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What the Great Ate: A Curious History of…

What the Great Ate: A Curious History of Food and Fame

by Matthew Jacob

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Food factoids, authenticated (or mostly so) by the authors, about rich, famous, infamous, and it's great fun just to skim through and then return. I'm personally quite taken with Patton's story of his grandmother's particularly delicious olives. Nothing strenuous, just a lot of fun. ( )
  Prop2gether | Jan 21, 2011 |
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Amazon.com Product Description (ISBN 0307461955, Paperback)

What was eating them? And vice versa.
In What the Great Ate, Matthew and Mark Jacob have cooked up a bountiful sampling of the peculiar culinary likes, dislikes, habits, and attitudes of famous—and often notorious—figures throughout history. Here is food
• As code: Benito Mussolini used the phrase “we’re making spaghetti” to inform his wife if he’d be (illegally) dueling later that day.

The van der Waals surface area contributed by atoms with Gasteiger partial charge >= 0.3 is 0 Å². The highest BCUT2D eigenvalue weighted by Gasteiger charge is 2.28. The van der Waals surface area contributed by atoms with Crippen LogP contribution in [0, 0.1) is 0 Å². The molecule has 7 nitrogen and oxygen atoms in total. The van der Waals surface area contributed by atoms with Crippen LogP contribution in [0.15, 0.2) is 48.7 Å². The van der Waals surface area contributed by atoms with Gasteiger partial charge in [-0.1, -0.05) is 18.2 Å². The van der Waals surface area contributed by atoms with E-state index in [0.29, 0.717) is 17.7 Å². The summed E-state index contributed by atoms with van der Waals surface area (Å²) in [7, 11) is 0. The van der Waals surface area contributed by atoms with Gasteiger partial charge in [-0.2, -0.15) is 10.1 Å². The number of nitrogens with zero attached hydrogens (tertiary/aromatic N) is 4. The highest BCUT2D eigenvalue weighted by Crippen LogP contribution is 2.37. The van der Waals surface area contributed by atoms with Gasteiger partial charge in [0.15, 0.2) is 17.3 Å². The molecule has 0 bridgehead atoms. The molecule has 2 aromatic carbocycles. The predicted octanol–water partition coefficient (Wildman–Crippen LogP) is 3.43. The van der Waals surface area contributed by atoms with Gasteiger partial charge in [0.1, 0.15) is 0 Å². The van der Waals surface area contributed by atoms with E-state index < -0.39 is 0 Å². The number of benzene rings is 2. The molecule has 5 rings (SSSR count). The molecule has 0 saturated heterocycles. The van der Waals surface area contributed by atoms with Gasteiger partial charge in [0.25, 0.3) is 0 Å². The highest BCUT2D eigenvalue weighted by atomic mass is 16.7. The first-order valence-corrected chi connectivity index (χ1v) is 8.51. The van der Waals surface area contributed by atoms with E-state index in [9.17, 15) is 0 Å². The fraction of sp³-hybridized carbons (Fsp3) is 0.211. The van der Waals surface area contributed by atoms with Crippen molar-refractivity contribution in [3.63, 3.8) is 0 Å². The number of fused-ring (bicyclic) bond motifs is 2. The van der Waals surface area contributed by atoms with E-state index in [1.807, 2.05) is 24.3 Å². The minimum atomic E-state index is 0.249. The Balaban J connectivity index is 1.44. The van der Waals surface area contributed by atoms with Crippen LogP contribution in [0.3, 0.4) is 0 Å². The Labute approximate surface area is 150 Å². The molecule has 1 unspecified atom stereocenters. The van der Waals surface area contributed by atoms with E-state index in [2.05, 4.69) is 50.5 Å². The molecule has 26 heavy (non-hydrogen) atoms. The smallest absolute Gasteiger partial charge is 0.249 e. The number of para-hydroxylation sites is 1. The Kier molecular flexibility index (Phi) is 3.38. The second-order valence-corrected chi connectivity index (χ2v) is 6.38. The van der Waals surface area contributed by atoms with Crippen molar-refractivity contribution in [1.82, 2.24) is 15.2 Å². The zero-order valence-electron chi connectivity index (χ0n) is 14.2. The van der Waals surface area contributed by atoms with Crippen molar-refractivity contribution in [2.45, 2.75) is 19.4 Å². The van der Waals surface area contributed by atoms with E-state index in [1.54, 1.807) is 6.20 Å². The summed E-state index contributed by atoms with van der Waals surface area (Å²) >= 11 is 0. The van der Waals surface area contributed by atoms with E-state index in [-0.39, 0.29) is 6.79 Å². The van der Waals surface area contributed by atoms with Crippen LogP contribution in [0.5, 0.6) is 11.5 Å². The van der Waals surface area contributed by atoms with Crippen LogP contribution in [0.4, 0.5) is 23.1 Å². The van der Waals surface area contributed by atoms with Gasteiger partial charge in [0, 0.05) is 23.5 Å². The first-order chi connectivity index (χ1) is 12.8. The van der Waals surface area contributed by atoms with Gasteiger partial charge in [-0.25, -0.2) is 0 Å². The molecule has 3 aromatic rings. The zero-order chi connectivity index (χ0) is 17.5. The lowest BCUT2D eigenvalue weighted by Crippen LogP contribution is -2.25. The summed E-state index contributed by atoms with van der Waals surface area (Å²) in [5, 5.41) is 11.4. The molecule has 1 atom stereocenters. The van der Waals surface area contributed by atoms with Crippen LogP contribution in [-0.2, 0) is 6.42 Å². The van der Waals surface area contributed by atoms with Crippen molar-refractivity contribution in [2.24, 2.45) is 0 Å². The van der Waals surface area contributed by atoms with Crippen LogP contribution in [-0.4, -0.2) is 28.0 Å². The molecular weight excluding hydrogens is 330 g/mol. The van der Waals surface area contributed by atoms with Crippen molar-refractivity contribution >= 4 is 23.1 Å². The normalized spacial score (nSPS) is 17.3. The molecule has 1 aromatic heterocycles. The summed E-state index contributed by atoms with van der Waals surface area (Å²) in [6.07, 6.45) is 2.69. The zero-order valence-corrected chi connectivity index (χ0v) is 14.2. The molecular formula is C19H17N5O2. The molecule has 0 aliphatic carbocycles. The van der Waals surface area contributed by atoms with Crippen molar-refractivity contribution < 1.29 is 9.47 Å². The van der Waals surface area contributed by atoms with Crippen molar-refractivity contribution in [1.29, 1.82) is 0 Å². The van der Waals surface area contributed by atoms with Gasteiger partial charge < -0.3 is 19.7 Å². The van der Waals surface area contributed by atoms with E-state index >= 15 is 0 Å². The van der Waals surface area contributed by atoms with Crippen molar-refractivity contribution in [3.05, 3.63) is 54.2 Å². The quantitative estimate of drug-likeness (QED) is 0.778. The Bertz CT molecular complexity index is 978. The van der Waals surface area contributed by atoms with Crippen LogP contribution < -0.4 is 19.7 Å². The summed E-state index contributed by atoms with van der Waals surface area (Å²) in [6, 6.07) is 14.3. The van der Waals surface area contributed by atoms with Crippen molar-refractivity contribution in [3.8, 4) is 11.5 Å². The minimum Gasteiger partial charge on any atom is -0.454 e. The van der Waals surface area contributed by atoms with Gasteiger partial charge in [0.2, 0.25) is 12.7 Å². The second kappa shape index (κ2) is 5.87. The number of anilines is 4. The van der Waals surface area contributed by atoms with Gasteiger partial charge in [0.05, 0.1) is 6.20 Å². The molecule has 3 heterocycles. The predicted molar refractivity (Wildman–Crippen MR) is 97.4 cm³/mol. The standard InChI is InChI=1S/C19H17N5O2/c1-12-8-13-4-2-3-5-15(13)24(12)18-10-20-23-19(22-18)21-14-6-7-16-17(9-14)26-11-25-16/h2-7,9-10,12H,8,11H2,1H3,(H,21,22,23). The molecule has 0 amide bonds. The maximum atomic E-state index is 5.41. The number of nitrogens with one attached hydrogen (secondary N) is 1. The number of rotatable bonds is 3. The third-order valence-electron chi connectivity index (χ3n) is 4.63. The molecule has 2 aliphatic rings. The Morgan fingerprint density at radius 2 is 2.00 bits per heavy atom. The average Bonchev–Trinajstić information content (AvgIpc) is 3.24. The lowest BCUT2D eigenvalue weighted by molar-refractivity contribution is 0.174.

• As superstition: Baseball star Wade Boggs credited his on-field success to eating chicken before nearly every game.
• In service to country: President Thomas Jefferson, America’s original foodie, introduced eggplant to the United States and wrote down the nation’s first recipe for ice cream.
From Emperor Nero to Bette Davis, Babe Ruth to Barack Obama, the bite-size tidbits in What the Great Ate will whet your appetite for tantalizing trivia.

(retrieved from Amazon Thu, 12 Mar 2015 17:58:17 -0400)

A lighthearted pop history of the diets of celebrities and famous historical figures shares whimsical anecdotes, including Angelina Jolie's consumption of roaches and Lord Byron's vinegar weight-loss regime.

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